Les Misérables Coming “Live” to a Movie Screen Near You
In the spirit of our amusicological reboot, this:
As I always tell my students, live theater–especially the genre of the musical–relies on a certain suspension of disbelief. I’m trying to hold the same for the forthcoming Hollywood adaptation of Les Misérables.
As thoroughly promoted in the “extended first look” of the film–out yesterday on YouTube–the “liveness” of the scenes sets this Broadway musical film adaptation apart from all of those that came before. Apparently, all actors and actresses sang the score live while taping each scene. In this trailer we see how this has been accomplished: An offstage piano accompanist provides a temp-track score, broadcast to a wireless inner-ear monitor that keeps the vocalists on pitch. In the end, as musical director Stephen Brooker informs us, the piano will be magically “replaced by a seventy piece orchestra.”
It was a decade ago that the silver-screen adaptation of Chicago made waves when movie stars such as Renée Zellweger and Richard sang–gasp!–their own songs. Both before and after, professional singers have given voice to characters in movie musicals. Marni Nixon sang for Natalie Wood as Maria in West Side Story (1961); Elaine Tomkinson for Elizabeth Taylor as Desiree Armfeldt in A Little Night Music (1977); David Hidalgo for Lou Diamond Phillips as Richie Valens as in La Bamba (1987); even Drew Seeley sang for Zac Efron as Troy Bolton in the first High School Musical (2006).
Like Chicago, the upcoming film version of Les Misérables allows the faces we see on screen to match the voices that emerge from them. The twist on convention this go around is the fact that the vocals we hear are not pre-recorded. A film-musical cast typically records studio versions of all the songs (the audio) at a point prior to filming the scenes (the visual). According to Eddie Redmayne (who plays Marius in the film), such a process forces the cast to make acting choices before ever stepping foot onto the set. Allowing the actors to sing “live” in the moment frees them from such restrictions. In theory, we should end up with an film-musical adaptation more natural and expressive than any ever seen or heard before.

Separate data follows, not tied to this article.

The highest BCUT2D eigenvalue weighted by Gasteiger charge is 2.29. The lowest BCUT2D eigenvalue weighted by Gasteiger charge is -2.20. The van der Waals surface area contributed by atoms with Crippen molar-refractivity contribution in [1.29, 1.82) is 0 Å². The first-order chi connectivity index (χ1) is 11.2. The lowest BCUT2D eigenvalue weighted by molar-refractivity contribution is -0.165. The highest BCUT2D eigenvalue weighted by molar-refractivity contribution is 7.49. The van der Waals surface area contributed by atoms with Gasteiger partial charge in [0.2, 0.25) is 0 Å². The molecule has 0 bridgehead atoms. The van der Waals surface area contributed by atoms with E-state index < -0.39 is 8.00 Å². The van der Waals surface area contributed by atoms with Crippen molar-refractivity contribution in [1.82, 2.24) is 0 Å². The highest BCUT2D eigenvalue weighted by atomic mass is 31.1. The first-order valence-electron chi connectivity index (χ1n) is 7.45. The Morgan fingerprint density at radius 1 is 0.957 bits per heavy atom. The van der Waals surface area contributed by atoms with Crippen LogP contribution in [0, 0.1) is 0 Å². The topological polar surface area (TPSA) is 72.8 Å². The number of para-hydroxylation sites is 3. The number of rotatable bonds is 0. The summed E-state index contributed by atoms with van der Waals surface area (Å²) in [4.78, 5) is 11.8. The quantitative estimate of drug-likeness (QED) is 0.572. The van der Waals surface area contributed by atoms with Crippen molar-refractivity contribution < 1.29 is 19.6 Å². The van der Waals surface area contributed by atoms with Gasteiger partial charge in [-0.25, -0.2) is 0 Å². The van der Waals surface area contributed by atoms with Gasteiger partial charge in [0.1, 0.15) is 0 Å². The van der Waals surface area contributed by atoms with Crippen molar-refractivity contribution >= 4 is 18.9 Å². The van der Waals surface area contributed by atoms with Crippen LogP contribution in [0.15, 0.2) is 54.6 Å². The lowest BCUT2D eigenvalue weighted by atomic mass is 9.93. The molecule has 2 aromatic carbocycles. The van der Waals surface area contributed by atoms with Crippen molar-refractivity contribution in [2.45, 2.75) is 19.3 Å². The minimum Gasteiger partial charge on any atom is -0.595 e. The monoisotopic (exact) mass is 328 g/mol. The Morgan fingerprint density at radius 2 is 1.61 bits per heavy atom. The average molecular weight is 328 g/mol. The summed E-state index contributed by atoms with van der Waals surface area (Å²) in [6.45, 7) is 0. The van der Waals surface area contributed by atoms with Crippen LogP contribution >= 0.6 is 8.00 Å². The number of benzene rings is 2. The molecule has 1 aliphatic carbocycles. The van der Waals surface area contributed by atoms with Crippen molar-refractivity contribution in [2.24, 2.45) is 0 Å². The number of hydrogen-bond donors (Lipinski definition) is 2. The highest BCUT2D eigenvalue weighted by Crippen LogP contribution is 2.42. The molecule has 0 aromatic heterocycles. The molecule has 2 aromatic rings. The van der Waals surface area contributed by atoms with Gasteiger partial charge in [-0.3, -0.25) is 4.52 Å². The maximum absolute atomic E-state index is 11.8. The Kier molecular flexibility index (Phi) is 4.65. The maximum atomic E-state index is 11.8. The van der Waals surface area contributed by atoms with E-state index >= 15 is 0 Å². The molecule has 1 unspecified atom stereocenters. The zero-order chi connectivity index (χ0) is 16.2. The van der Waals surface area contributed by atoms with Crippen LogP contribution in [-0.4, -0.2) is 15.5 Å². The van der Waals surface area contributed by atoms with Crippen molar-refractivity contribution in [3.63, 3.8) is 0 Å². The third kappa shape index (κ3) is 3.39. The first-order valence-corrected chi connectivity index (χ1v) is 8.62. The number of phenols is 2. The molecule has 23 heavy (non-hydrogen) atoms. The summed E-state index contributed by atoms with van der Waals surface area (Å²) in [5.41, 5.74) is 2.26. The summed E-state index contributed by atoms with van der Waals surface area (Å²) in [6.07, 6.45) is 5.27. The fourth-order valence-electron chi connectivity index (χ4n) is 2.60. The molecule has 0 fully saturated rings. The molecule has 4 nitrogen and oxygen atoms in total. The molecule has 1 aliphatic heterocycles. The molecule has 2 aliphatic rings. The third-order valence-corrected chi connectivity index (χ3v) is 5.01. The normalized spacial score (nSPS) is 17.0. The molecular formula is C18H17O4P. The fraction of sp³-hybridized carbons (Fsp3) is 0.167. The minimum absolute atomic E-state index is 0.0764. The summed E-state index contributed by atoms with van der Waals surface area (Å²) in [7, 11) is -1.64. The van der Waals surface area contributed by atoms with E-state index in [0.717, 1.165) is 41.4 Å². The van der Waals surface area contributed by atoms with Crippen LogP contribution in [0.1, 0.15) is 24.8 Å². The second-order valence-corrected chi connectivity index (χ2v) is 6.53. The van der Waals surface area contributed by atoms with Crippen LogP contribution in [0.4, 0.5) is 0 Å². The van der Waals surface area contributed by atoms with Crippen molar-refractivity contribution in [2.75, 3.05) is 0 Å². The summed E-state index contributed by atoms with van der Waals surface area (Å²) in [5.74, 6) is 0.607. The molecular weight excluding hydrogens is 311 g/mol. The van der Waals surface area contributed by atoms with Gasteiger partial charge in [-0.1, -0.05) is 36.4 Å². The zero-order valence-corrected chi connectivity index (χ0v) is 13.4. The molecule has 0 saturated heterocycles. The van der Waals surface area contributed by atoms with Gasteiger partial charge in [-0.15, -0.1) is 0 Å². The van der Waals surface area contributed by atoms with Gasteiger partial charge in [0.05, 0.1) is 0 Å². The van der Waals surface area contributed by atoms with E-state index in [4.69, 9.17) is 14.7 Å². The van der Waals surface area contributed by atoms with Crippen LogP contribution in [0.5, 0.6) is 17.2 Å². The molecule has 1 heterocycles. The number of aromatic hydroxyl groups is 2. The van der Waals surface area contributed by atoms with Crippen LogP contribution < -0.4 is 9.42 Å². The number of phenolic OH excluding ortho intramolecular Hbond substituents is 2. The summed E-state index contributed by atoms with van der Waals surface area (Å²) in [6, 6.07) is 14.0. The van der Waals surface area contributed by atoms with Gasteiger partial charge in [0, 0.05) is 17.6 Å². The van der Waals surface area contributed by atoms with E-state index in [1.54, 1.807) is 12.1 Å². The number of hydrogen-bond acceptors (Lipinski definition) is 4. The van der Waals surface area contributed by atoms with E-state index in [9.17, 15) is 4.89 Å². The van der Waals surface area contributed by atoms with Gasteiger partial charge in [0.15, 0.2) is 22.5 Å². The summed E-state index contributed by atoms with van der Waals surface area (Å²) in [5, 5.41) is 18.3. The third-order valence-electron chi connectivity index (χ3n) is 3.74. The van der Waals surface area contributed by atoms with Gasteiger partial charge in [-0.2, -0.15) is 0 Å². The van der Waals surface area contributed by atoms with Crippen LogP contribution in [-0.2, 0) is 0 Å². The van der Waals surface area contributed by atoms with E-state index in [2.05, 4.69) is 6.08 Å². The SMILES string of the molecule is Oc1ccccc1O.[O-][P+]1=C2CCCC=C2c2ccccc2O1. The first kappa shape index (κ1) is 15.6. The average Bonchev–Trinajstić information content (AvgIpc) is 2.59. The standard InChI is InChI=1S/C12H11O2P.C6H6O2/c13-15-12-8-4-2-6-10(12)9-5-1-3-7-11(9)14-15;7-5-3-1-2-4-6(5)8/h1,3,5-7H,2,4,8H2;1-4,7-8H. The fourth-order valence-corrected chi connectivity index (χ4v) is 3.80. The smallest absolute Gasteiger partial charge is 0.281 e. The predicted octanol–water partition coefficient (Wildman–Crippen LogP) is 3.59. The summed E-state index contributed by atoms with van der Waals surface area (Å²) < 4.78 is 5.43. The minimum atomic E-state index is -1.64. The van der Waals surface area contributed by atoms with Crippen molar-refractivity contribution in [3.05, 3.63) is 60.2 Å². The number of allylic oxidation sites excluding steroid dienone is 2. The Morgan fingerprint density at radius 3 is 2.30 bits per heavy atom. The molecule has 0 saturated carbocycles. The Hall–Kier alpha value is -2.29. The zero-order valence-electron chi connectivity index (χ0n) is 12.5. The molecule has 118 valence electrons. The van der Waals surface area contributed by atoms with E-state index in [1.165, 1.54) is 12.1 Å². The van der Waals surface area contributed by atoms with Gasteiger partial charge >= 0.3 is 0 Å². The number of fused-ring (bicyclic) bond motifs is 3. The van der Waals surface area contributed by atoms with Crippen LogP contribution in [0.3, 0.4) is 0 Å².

This is where the suspension of disbelief comes in. One artificiality of the film making process may be obscured, but others must step up to fill the void. It is a “tail wagging the dog” situation. Yes, the singers are “live” but now the orchestra must “lip-sync” along.
A few other questions arise:
1. What exactly is the role of the music director here? If he isn’t also the accompanist–who has some agency in the vocal performance–how much control does he have over the actor’s choices?
2. If there are multiple takes of a given scene, who chooses the final assemblage? The actor? The director? The film editor? Or, does this fall to the music director? If multiple takes are sewn together what does this mean for the “liveness” of the staging?
3. This approach prizes the individuality of the performer, allowing them to play with tempo, dynamics, the spoken/sung delivery of recicative, etc. Several of the most dramatic scenes in Les Miserables are ensemble pieces–including, as we see in this clip, a multi-story barricade in the middle of a square. No way the audio from that can be live. How will these be handled?
4. How much overdubbing of these “live” performances will need to take place in post-production?
Many more questions than answers at this point, obviously.
But, as you may be able to tell, I’m excited to see the film (already making plans to take a group of students when it opens several months from now).
I’m also excited to see what others think! Please comment below…